WASHINGTON — The US Food and Drug Administration on Jan. 24 issued draft guidance proposing maximum levels for lead in processed foods intended for babies and children under age 2.
The level is 10 parts per billion for fruits, vegetables (excluding single-ingredient root vegetables), mixtures (including grain and meat-based mixtures), yogurts, custards/puddings and single ingredient meats. The level is 20 ppb for root vegetables (single ingredient) and dry infant cereals.
“The proposed action levels announced today, along with our continued work with our state and federal partners, and with industry and growers to identify mitigation strategies, will result in long-term, meaningful and sustainable reductions in the exposure to this contaminant from foods,” said Robert M. Califf, MD, FDA commissioner. “For babies and young children who eat the foods covered in today’s draft guidance, the FDA estimates that these action levels could result in as much as a 24%-to-27% reduction in exposure to lead from these foods.”
The FDA plans to host a webinar and provide an overview of the draft guidance.
“We’re encouraged that the FDA has proposed these new standards, but clearly more needs to be done to limit exposure to toxic lead and protect babies and young children,” said Brian Ronholm, director of food policy for Consumers Reports. “The FDA should set strict limits on so-called baby junk food — grain-based snacks such as puffs, rusks and wafers — since those foods typically contain the highest levels of lead.”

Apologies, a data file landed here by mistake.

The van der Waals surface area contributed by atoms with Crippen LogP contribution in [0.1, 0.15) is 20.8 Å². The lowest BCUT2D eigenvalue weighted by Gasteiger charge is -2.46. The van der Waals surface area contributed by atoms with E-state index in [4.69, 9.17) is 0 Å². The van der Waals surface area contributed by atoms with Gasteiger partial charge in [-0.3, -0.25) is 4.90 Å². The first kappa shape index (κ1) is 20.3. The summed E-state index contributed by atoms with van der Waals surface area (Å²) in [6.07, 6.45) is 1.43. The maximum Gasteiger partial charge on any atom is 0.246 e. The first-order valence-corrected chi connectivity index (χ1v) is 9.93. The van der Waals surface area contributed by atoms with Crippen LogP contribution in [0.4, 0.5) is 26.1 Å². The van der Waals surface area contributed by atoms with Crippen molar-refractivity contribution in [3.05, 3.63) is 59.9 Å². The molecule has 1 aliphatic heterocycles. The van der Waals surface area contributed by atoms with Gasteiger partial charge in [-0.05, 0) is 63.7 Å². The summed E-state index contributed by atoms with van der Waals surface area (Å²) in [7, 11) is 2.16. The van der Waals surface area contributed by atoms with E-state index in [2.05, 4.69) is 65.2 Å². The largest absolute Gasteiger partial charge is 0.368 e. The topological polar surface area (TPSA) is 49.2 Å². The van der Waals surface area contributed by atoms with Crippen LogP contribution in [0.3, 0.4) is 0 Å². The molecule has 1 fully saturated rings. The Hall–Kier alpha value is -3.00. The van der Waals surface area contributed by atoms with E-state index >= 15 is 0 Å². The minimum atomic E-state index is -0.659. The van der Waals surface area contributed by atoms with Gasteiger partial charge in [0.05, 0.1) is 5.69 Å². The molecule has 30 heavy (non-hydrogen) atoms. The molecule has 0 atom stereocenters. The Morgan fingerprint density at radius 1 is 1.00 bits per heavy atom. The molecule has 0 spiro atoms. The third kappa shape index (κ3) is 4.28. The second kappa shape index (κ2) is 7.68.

Lead is especially harmful to vulnerable populations, including infants, young children, women who are pregnant and their fetuses, and those with chronic health conditions, according to the FDA. Lead exposure may harm children’s health and development, specifically the brain and nervous system.
Lead is present in the environment due to both its natural occurrence and to human activities. While recognizing it is not possible to remove the elements entirely form the food supply, the FDA said it expects the recommended action levels will cause manufacturers to implement agricultural and processing measures to lower lead levels in food products.
The FDA from 2014 to 2020 collected and analyzed 686 samples of processed foods intended for babies and young children. All food categories had mean lead concentrations below 10 ppb except for root vegetables, which had a mean concentration of 11.6 ppb.Electronic comments on the draft guidance may be given atwww.regulations.gov. Written comments may be sent to Dockets Management Staff (HFA-305), Food and Drug Administration, 5630 Fishers Lane, rm. 1061, Rockville, MD 20852. All comments should be identified with the docket number FDA-2022-D-0278.